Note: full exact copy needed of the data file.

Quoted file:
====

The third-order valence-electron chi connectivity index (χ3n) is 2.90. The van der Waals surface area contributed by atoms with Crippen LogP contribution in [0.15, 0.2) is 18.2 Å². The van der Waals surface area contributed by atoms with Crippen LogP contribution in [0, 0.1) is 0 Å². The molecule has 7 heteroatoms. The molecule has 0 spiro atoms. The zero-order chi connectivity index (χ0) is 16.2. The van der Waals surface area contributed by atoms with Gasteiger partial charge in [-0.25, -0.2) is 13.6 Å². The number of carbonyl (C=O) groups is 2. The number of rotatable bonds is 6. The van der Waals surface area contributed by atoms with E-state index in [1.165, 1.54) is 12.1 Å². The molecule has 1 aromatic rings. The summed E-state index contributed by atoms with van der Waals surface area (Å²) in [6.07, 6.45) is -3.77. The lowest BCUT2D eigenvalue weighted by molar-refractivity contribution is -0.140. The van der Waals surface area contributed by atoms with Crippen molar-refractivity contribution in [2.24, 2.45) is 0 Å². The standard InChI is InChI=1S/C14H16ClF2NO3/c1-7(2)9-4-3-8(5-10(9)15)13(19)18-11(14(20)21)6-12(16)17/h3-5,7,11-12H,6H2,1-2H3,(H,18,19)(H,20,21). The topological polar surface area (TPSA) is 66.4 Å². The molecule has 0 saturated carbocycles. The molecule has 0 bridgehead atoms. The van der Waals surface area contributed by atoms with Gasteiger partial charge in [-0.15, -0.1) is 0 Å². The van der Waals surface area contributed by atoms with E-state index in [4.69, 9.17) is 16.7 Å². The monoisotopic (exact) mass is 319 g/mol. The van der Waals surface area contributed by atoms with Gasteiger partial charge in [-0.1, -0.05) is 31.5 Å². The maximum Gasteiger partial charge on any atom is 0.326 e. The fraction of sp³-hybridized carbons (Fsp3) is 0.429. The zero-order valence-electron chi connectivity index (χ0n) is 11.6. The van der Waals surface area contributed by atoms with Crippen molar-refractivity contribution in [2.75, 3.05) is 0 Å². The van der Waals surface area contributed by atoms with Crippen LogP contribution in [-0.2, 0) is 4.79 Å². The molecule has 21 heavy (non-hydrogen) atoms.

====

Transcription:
The third-order valence-electron chi connectivity index (χ3n) is 2.90. The van der Waals surface area contributed by atoms with Crippen LogP contribution in [0.15, 0.2) is 18.2 Å². The van der Waals surface area contributed by atoms with Crippen LogP contribution in [0, 0.1) is 0 Å². The molecule has 7 heteroatoms. The molecule has 0 spiro atoms. The zero-order chi connectivity index (χ0) is 16.2. The van der Waals surface area contributed by atoms with Gasteiger partial charge in [-0.25, -0.2) is 13.6 Å². The number of carbonyl (C=O) groups is 2. The number of rotatable bonds is 6. The van der Waals surface area contributed by atoms with E-state index in [1.165, 1.54) is 12.1 Å². The molecule has 1 aromatic rings. The summed E-state index contributed by atoms with van der Waals surface area (Å²) in [6.07, 6.45) is -3.77. The lowest BCUT2D eigenvalue weighted by molar-refractivity contribution is -0.140. The van der Waals surface area contributed by atoms with Crippen molar-refractivity contribution in [2.24, 2.45) is 0 Å². The standard InChI is InChI=1S/C14H16ClF2NO3/c1-7(2)9-4-3-8(5-10(9)15)13(19)18-11(14(20)21)6-12(16)17/h3-5,7,11-12H,6H2,1-2H3,(H,18,19)(H,20,21). The topological polar surface area (TPSA) is 66.4 Å². The molecule has 0 saturated carbocycles. The molecule has 0 bridgehead atoms. The van der Waals surface area contributed by atoms with Gasteiger partial charge in [-0.15, -0.1) is 0 Å². The van der Waals surface area contributed by atoms with E-state index in [4.69, 9.17) is 16.7 Å². The monoisotopic (exact) mass is 319 g/mol. The van der Waals surface area contributed by atoms with Gasteiger partial charge in [-0.1, -0.05) is 31.5 Å². The maximum Gasteiger partial charge on any atom is 0.326 e. The fraction of sp³-hybridized carbons (Fsp3) is 0.429. The zero-order valence-electron chi connectivity index (χ0n) is 11.6. The van der Waals surface area contributed by atoms with Crippen molar-refractivity contribution in [2.75, 3.05) is 0 Å². The van der Waals surface area contributed by atoms with Crippen LogP contribution in [-0.2, 0) is 4.79 Å². The molecule has 21 heavy (non-hydrogen) atoms.